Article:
First of all, in the 1950s, the USAF was losing planes at a rate that’s unimaginable by today’s standards. Figure 1 in this report shows that the rate of Class A mishaps (fatality or over $1 million in damage) was 100 per 100,000 hours flown. The rate of loss of aircraft was about 85 per 100,000 hours flown. Today, those two numbers are about 1 per 100,000 hours flown. Astoundingly, pilot deaths weren’t tracked in a meaningful way back then, but the numbers for deaths correlate quite linearly with aircraft lost, and I would say were probably closer because aviation survival equipment has improved greatly over the years.
The second thing that makes me think this was a mundane crash is the weather. Page 7 of this report of the incident lists the conditions. Of particular note are two main facts — there was cloud cover that was generally in the 8,000 to 14,000-foot altitude, with another layer at 18,000-20,000 feet; and radiosonde readings indicated there was heavy icing in the clouds. Because of the calm nature of the air at that time, most of that ice would have been rime ice. For those who aren’t aviation experts, rime ice is bad stuff. It will mess up the aerodynamics of an aircraft very quickly, in addition to adding significant weight to the airframe, which also makes it harder to stay airborne.
While doing a rejoin on another aircraft (the last part of an intercept), the pilot will often be very focused on the other aircraft, almost to the exclusion of what is happening in his own, if it isn’t sudden or jarring. It’s much easier to imagine Moncla and his radar operator being intent on completing the intercept and not paying particular attention to the state of the aircraft, until such time as it may have been too late. Even to this day, icing is one of the major causes of aircraft accidents because of how unpredictable it can be, and how it can catch pilots unaware.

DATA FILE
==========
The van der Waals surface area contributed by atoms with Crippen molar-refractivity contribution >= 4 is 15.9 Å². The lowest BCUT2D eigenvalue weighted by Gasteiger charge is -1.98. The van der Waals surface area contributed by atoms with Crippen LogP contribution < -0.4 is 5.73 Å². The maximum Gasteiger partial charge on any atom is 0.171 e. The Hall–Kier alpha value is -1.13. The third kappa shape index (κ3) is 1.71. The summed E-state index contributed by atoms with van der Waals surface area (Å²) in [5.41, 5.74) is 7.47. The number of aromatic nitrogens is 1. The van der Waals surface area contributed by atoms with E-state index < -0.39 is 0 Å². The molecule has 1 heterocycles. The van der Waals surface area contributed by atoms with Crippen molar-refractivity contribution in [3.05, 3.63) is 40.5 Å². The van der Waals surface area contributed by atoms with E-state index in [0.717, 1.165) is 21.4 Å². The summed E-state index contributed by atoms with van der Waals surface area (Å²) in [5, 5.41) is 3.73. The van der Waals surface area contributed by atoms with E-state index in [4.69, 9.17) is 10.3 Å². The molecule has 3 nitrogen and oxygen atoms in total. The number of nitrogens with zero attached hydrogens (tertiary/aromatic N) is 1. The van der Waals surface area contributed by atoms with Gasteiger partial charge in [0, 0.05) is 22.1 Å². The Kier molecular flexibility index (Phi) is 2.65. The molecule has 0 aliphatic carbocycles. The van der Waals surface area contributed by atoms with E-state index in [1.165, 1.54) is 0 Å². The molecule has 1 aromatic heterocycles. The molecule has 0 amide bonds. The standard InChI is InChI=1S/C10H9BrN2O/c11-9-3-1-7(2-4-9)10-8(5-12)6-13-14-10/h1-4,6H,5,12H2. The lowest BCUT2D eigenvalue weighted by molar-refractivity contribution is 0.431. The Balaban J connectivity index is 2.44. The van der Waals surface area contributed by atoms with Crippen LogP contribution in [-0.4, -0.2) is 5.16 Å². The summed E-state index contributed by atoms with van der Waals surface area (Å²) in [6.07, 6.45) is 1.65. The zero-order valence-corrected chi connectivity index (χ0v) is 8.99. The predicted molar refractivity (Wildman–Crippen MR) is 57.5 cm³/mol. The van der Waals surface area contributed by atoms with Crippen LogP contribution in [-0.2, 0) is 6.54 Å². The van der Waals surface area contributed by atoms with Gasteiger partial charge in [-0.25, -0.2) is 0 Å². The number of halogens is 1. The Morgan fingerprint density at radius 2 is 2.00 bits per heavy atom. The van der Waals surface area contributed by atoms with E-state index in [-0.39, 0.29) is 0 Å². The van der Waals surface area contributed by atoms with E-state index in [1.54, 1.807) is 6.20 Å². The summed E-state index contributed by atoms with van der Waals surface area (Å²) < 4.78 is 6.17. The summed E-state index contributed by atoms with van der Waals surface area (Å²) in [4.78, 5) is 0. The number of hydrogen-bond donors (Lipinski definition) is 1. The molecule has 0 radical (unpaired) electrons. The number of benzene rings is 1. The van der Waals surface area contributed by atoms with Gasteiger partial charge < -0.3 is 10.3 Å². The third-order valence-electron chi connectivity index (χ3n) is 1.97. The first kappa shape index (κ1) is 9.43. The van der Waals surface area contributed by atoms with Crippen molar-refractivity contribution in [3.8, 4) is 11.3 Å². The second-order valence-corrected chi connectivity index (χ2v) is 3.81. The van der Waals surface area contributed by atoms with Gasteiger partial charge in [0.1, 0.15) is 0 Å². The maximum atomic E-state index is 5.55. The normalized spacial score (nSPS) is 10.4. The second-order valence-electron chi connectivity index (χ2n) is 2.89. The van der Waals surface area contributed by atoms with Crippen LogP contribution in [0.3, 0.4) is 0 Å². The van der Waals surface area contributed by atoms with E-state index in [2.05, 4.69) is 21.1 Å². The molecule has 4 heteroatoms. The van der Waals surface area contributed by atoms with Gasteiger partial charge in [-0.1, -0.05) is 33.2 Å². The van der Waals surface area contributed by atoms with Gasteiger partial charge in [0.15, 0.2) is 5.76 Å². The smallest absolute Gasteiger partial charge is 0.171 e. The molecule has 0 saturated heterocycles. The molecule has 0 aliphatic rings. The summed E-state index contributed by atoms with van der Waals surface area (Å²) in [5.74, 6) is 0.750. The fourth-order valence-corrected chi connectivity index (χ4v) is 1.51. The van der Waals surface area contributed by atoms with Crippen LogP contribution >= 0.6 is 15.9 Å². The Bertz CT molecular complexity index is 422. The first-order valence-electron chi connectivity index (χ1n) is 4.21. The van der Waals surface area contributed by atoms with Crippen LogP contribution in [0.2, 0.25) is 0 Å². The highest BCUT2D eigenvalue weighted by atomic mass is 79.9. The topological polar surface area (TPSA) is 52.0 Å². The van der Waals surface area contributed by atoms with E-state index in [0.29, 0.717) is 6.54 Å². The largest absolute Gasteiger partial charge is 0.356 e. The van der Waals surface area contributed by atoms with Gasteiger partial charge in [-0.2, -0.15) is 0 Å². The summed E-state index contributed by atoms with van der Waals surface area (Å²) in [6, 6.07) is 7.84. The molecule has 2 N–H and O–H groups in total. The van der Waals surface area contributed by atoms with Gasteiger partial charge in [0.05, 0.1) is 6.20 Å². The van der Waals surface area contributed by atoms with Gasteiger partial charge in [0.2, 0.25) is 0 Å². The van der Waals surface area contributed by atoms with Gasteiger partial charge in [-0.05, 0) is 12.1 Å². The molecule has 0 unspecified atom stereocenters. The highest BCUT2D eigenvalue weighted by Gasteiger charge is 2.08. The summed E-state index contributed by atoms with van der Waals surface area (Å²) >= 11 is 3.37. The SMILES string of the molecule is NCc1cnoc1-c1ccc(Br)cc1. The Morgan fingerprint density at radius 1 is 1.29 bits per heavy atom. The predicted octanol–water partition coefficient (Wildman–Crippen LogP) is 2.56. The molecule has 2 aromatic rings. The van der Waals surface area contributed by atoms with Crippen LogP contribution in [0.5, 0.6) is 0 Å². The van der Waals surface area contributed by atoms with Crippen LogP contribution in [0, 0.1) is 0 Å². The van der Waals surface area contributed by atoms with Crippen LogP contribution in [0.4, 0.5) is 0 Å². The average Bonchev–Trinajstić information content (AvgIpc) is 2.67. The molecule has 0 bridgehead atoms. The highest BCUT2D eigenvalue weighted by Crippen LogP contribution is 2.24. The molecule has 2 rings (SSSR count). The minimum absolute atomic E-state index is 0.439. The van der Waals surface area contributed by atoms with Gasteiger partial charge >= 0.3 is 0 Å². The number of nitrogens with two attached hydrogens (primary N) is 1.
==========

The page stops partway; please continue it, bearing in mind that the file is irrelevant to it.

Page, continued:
These two factors alone should be enough to lead one to conclude the most likely explanation for the aircraft’s disappearance is that it crashed into Lake Superior. But there are a few other tidbits that I’d like to add.
Instead of flying directly to the unknown dot, the F-89 first flew up to an altitude of 40,000 feet before being directed toward the blip, which was at around 8,000 feet. This means Moncla flew through the icing not once, but twice. Also, there were two layers of clouds. This can cause an induced vertigo sensation, which I have personally experienced (stay on instruments and trust them, not your otolith organs or eyes!). There were even unsubstantiated reports that Moncla periodically suffered from vertigo while flying. This can’t be confirmed because his personal records were withheld from all public releases, but it’s not an uncommon affliction.
After the aircraft didn’t return, there was obviously a search and rescue attempt. Unfortunately, no evidence of the missing airmen or their aircraft were ever found. Even though the lake isn’t the deepest in the U.S., it is the largest, so finding the proverbial needle in a haystack isn’t particularly easy. In 2006, a group calling themselves the “Great Lakes Dive Company” claimed to have located the aircraft, but the story was eventually found to be a complete fabrication.